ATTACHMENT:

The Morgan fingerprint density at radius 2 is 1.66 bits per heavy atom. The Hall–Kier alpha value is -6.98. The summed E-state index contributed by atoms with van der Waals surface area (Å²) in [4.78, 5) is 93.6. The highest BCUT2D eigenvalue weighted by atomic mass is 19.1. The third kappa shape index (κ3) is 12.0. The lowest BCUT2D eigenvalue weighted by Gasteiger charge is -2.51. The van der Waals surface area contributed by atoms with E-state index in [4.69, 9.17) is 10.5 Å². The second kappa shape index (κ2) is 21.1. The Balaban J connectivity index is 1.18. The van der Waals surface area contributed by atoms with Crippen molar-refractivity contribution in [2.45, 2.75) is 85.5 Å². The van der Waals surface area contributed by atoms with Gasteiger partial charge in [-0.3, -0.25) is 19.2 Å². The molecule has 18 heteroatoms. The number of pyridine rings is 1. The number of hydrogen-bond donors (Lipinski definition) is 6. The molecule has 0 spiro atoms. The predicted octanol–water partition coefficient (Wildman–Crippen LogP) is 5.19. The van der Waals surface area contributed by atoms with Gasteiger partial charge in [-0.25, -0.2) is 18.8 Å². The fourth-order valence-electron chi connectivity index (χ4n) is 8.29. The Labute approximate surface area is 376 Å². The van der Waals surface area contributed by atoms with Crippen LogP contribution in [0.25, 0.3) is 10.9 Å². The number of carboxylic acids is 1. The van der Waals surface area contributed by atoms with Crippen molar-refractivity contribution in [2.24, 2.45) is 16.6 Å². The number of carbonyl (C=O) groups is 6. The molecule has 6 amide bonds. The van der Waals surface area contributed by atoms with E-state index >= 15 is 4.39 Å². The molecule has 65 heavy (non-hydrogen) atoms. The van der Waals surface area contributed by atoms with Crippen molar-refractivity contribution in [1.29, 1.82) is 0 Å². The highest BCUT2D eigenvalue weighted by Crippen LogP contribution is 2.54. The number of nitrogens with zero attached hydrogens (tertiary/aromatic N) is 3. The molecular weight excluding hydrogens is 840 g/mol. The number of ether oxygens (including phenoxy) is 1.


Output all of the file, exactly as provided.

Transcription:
The Morgan fingerprint density at radius 2 is 1.66 bits per heavy atom. The Hall–Kier alpha value is -6.98. The summed E-state index contributed by atoms with van der Waals surface area (Å²) in [4.78, 5) is 93.6. The highest BCUT2D eigenvalue weighted by atomic mass is 19.1. The third kappa shape index (κ3) is 12.0. The lowest BCUT2D eigenvalue weighted by Gasteiger charge is -2.51. The van der Waals surface area contributed by atoms with E-state index in [4.69, 9.17) is 10.5 Å². The second kappa shape index (κ2) is 21.1. The Balaban J connectivity index is 1.18. The van der Waals surface area contributed by atoms with Crippen molar-refractivity contribution in [2.45, 2.75) is 85.5 Å². The van der Waals surface area contributed by atoms with Gasteiger partial charge in [-0.3, -0.25) is 19.2 Å². The molecule has 18 heteroatoms. The number of pyridine rings is 1. The number of hydrogen-bond donors (Lipinski definition) is 6. The molecule has 0 spiro atoms. The predicted octanol–water partition coefficient (Wildman–Crippen LogP) is 5.19. The van der Waals surface area contributed by atoms with Gasteiger partial charge in [-0.25, -0.2) is 18.8 Å². The fourth-order valence-electron chi connectivity index (χ4n) is 8.29. The Labute approximate surface area is 376 Å². The van der Waals surface area contributed by atoms with Crippen LogP contribution in [0.25, 0.3) is 10.9 Å². The number of carboxylic acids is 1. The van der Waals surface area contributed by atoms with Crippen molar-refractivity contribution in [2.24, 2.45) is 16.6 Å². The number of carbonyl (C=O) groups is 6. The molecule has 6 amide bonds. The van der Waals surface area contributed by atoms with E-state index >= 15 is 4.39 Å². The molecule has 65 heavy (non-hydrogen) atoms. The van der Waals surface area contributed by atoms with Crippen molar-refractivity contribution in [1.29, 1.82) is 0 Å². The highest BCUT2D eigenvalue weighted by Crippen LogP contribution is 2.54. The number of nitrogens with zero attached hydrogens (tertiary/aromatic N) is 3. The molecular weight excluding hydrogens is 840 g/mol. The number of ether oxygens (including phenoxy) is 1.